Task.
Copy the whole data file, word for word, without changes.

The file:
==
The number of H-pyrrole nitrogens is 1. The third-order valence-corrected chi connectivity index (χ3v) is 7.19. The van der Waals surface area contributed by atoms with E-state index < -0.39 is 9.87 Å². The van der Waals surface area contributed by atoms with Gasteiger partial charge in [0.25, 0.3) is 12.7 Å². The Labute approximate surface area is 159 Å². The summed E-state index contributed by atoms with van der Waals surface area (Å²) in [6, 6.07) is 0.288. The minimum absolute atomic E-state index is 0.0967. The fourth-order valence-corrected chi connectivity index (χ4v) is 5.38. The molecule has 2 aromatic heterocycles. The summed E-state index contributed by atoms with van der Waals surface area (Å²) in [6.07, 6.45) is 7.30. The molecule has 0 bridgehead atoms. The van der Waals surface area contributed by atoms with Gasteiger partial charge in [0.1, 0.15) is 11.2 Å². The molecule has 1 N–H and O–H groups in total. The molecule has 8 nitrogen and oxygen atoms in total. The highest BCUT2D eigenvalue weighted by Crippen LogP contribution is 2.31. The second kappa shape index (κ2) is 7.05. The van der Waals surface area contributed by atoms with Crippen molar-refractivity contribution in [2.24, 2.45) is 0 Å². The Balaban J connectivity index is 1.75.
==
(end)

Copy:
The number of H-pyrrole nitrogens is 1. The third-order valence-corrected chi connectivity index (χ3v) is 7.19. The van der Waals surface area contributed by atoms with E-state index < -0.39 is 9.87 Å². The van der Waals surface area contributed by atoms with Gasteiger partial charge in [0.25, 0.3) is 12.7 Å². The Labute approximate surface area is 159 Å². The summed E-state index contributed by atoms with van der Waals surface area (Å²) in [6, 6.07) is 0.288. The minimum absolute atomic E-state index is 0.0967. The fourth-order valence-corrected chi connectivity index (χ4v) is 5.38. The molecule has 2 aromatic heterocycles. The summed E-state index contributed by atoms with van der Waals surface area (Å²) in [6.07, 6.45) is 7.30. The molecule has 0 bridgehead atoms. The van der Waals surface area contributed by atoms with Gasteiger partial charge in [0.1, 0.15) is 11.2 Å². The molecule has 1 N–H and O–H groups in total. The molecule has 8 nitrogen and oxygen atoms in total. The highest BCUT2D eigenvalue weighted by Crippen LogP contribution is 2.31. The second kappa shape index (κ2) is 7.05. The van der Waals surface area contributed by atoms with Crippen molar-refractivity contribution in [2.24, 2.45) is 0 Å². The Balaban J connectivity index is 1.75.